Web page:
Fantasy Flight Games is stepping into the ring with a new Star Wars-themed trading card game to go up against Magic: The Gathering and Disney Lorcana. Called Star Wars: Unlimited, it will launch in 2024 with a full, 200-plus card set and all-new art based on the original trilogy — alongside a full slate of organized play events. Speaking with Polygon ahead of Tuesday’s reveal, co-designer Jim Cartwright readily acknowledged that he and his team would be fighting an uphill battle to earn the hearts of potential players, especially those burned by past experiences with Fantasy Flight’s card game franchises.
Fantasy Flight’s reputation as a publisher of card games is a bit rocky following a series of high-profile cancellations — including Netrunner, Legend of the Five Rings, and Star Wars: Destiny. The most recent failure, however, was the mysterious technical mishap that derailed KeyForge, the popular procedurally-generated card game that launched in 2018. Early interest was high, but an unknown issue stopped production in its tracks. The game is now owned and produced by a different company entirely.
Cartwright said that, this time around, Fantasy Flight is moving all necessary resources into position to put its best foot forward for Star Wars: Unlimited.
“This is a game in which we have dedicated more resources than any other game in FFG’s history,” Cartwright said. “In the past for these kinds of games [...] we had difficulty hitting those kind of regular [release] cadences. Anyone who’s played an FFG game like that knows that. [It’s] something that we’ve struggled with, and we are committed to putting this game out on time. It’s the way the industry works, now. If you want to do a TCG you have to be able to be committed to hit those dates.”
Cartwright describes Star Wars: Unlimited as a traditional TCG experience — a departure for a company known for its Living Card Game lines, and novel experiences like the Star Wars: Destiny, which used custom dice.
“We’re not trying to get into anything crazy or fancy,” Cartwright said. “We wanted to focus all of our design on how do we make the best card game, specifically, and the focus on cards, and the focus on the interaction of those cards and the kind of unlimited possibilities you get from being able to play with all of the Star Wars toys. So it is a non-gimmicky TCG.”
Cartwright described the game as fast-moving, with lots of back and forth between players in a given round.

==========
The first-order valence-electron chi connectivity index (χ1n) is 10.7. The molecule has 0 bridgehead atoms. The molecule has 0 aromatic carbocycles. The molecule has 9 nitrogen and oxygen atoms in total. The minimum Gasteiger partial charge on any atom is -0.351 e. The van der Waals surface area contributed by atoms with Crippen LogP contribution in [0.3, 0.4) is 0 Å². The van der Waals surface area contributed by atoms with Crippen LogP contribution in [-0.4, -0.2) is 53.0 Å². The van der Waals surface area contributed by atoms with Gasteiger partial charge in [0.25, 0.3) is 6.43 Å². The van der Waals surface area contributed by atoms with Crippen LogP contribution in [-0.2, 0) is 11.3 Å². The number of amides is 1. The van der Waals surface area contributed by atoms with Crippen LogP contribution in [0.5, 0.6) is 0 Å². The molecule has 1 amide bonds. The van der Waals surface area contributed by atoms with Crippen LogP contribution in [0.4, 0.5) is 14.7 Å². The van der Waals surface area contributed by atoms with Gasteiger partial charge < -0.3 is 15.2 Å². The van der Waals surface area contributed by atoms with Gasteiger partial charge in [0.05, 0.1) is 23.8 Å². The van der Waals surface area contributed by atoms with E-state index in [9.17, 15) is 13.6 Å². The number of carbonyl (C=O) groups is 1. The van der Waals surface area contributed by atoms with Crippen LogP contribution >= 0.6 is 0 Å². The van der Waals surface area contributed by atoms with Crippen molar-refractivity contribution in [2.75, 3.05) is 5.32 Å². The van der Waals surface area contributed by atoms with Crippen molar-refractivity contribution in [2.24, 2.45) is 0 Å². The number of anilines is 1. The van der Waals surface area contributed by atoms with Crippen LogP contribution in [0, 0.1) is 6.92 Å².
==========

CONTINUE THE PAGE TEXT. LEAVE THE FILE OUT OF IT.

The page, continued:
“It means that you’re not waiting for me to think about all of the different things I have to do, play out my whole turn, maybe ruin the experience for you in a short burst of time,” Cartwright said. “It really is about this constant engagement of I do a thing, you do a thing, that keep[s] everyone simultaneously focused on what’s going on.”
Additionally, and just like Disney Lorcana, Star Wars: Unlimited has been designed for multiplayer from the ground up. That means players will likely be able to use the very same decks they play competitively for more casual games.
“This was created as a very much a sandbox-style game,” Cartwright said. “We want you to play with your toys. That was actually a very big part of [what] the original pitch was, and part of [the] reason why Unlimited works so perfectly as a title. It’s the idea of unlimited possibilities that you can bring to your Star Wars experience.”
Of course, the landscape for trading card games has changed dramatically in the three years since Cartwright’s team began working on Star Wars: Unlimited. Even as the pandemic pushed TCG card prices on the secondary market through the stratosphere, Magic: The Gathering has moved quickly from one best-selling set to the next. While upstart Flesh & Blood keeps chugging along, Ravensburger’s Disney Lorcana seems poised to suck all of the oxygen out of the room when it launches in just a few months.
That sets the table nicely for a 2024 release of Star Wars: Unlimited, but it also raises the stakes. To hear Cartwright tell it, Fantasy Flight’s leadership is going all in.
“We have some of our most veteran card game designers working on this product,” Cartwright said. “Daniel Schaefer, who used to lead the [A Game of Thrones: The Card Game] and KeyForge teams. We have Jeremy Zwirn, of course, from Star Wars: Destiny. We have Tyler Parrott, who ran the [Legend of the Five Rings]. We took some of our most veteran designers in the card game space, and they are the ones putting this together, [and] we made sure that we were going to be ready to hit the dates that we need consistently by building up the resources that we needed to do it.”
Expect to hear more about Star Wars: Unlimited all throughout the busy summer tabletop gaming convention circuit, with more specific details later in the year ahead of its 2024 release.